ASU hosts Amy Goodman of “Democracy Now!”

The award-winning reporter spoke at ASU's Carson Ballroom on Thursday

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ASU hosts Amy Goodman of “Democracy Now!”

Amy Goodman spoke at ASU's Tempe campus on Thursday, Oct. 27.

Amy Goodman spoke at ASU's Tempe campus on Thursday, Oct. 27.

Jeremy Beren/Scottsdale Chronicle

Amy Goodman spoke at ASU's Tempe campus on Thursday, Oct. 27.

Jeremy Beren/Scottsdale Chronicle

Jeremy Beren/Scottsdale Chronicle

Amy Goodman spoke at ASU's Tempe campus on Thursday, Oct. 27.

Jeremy Beren, Managing Editor, Scottsdale Chronicle

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As part of the Jonathan and Maxine Marshall Distinguished Lecture Series, Arizona State University’s College of Liberal Arts and Sciences invited Amy Goodman of Democracy Now! to speak at the university’s Tempe campus on Thursday night. The lecture took place at Old Main, inside the Carson Ballroom on the building’s third floor.

A capacity crowd was treated to excerpts from Goodman’s new book “Democracy Now! Twenty Years Covering the Movements Changing America.” Goodman also spoke about her experiences covering many of these events with the indepedent and nationally-syndicated news program, such as Occupy Wall Street, the Troy Davis execution and most recently the Dakota Access Pipeline protests.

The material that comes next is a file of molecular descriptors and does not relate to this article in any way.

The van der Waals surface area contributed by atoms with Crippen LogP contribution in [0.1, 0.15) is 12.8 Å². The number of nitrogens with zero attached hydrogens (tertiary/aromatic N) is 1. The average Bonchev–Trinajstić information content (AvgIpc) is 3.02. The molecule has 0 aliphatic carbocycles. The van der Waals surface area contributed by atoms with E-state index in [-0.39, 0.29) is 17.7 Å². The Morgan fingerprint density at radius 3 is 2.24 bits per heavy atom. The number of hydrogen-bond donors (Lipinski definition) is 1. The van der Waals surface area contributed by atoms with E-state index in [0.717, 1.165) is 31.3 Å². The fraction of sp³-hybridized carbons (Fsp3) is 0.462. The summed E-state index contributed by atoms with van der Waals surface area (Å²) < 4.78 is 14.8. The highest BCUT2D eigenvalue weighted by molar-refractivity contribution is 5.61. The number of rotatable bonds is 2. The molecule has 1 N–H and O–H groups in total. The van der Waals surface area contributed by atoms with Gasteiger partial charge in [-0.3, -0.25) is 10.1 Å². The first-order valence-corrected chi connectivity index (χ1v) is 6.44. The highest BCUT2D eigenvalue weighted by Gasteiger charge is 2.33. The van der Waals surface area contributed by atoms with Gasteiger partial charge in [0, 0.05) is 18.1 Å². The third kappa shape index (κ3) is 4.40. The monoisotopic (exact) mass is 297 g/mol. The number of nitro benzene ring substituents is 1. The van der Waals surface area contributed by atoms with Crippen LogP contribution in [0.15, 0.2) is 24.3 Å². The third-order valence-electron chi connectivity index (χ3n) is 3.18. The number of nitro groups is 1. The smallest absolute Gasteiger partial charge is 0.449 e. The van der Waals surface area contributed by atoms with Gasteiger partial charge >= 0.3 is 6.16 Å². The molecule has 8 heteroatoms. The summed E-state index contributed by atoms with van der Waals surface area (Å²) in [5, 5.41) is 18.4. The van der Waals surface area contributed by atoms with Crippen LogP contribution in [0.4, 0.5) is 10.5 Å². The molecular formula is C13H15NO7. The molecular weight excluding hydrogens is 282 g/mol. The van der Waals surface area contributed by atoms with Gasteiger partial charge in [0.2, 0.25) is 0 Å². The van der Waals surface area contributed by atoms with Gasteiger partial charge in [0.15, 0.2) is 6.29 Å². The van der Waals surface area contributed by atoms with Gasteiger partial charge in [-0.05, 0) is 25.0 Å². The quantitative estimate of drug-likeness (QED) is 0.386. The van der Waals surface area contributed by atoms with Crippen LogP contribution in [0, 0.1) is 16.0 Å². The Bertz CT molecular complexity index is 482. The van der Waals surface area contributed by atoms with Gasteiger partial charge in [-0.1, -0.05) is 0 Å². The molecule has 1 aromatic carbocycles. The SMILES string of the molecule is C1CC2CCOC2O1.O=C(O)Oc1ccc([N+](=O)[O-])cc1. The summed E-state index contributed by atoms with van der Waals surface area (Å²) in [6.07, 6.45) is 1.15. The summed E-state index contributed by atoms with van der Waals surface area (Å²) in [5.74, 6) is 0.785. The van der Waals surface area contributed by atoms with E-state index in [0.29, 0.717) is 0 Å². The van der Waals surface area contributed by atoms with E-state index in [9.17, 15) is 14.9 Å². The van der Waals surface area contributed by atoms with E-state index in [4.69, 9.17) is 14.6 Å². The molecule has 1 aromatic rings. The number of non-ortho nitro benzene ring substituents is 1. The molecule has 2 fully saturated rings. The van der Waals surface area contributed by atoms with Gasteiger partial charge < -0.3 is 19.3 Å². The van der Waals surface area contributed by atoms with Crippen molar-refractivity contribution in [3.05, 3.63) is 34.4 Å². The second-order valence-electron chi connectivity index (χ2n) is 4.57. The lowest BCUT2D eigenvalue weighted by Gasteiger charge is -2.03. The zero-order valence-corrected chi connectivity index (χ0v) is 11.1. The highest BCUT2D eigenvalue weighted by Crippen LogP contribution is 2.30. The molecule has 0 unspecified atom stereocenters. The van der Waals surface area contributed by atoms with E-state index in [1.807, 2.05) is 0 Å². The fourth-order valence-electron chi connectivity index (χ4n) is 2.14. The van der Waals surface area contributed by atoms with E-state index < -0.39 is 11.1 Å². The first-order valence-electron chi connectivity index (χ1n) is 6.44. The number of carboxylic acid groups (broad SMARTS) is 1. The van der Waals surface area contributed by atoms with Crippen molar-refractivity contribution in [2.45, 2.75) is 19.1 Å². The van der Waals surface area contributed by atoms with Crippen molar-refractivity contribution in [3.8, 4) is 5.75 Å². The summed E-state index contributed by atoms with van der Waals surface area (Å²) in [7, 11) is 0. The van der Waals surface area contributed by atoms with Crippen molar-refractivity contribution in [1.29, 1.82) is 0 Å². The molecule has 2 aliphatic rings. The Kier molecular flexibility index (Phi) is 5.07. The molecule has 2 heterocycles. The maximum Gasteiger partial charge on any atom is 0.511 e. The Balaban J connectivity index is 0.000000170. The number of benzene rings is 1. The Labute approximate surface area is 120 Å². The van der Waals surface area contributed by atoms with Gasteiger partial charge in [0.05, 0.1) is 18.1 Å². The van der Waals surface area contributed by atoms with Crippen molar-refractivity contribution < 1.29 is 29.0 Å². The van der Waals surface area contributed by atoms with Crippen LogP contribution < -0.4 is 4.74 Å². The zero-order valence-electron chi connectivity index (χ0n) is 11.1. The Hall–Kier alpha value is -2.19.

Goodman was arrested covering the latter. She was first charged with criminal trespass and later with rioting. Both charges were later dropped.

“I think it’s very important that the media go there [to North Dakota],” Goodman told Northeast Valley News. “It’s our job to go and report, to go to where the silence is.”

Goodman insisted that Democracy Now! would continue to cover the protests in North Dakota on its program.

During her lecture, Goodman discussed how the protests in North Dakota – and the police force’s reaction to them – speak to a larger point about the press’ importance and Democracy Now’s mission

“We have to take the media back,” she said. “The media is important – it’s the way we communicate with each other.”

Many Native Americans were present in the audience, including a young woman named Desira Deschine from the Standing Rock Sioux tribe. She brought a poster that read “No DAPL” on one side and “#WaterIsLife” on the other. Goodman also related the story of a young man from Standing Rock who flew to New York for a Democracy Now! taping and constructed a teepee outside of Hillary Clinton’s campaign headquarters in order to tell her to take a stand on the pipeline.

The public’s right to know this kind of information is crucial to Goodman.

“The public’s right to know is intimately connected with the freedom of the press,” she said.

Democracy Now! airs daily on over 1,400 stations nationwide, including KPHX 1480 in Phoenix.

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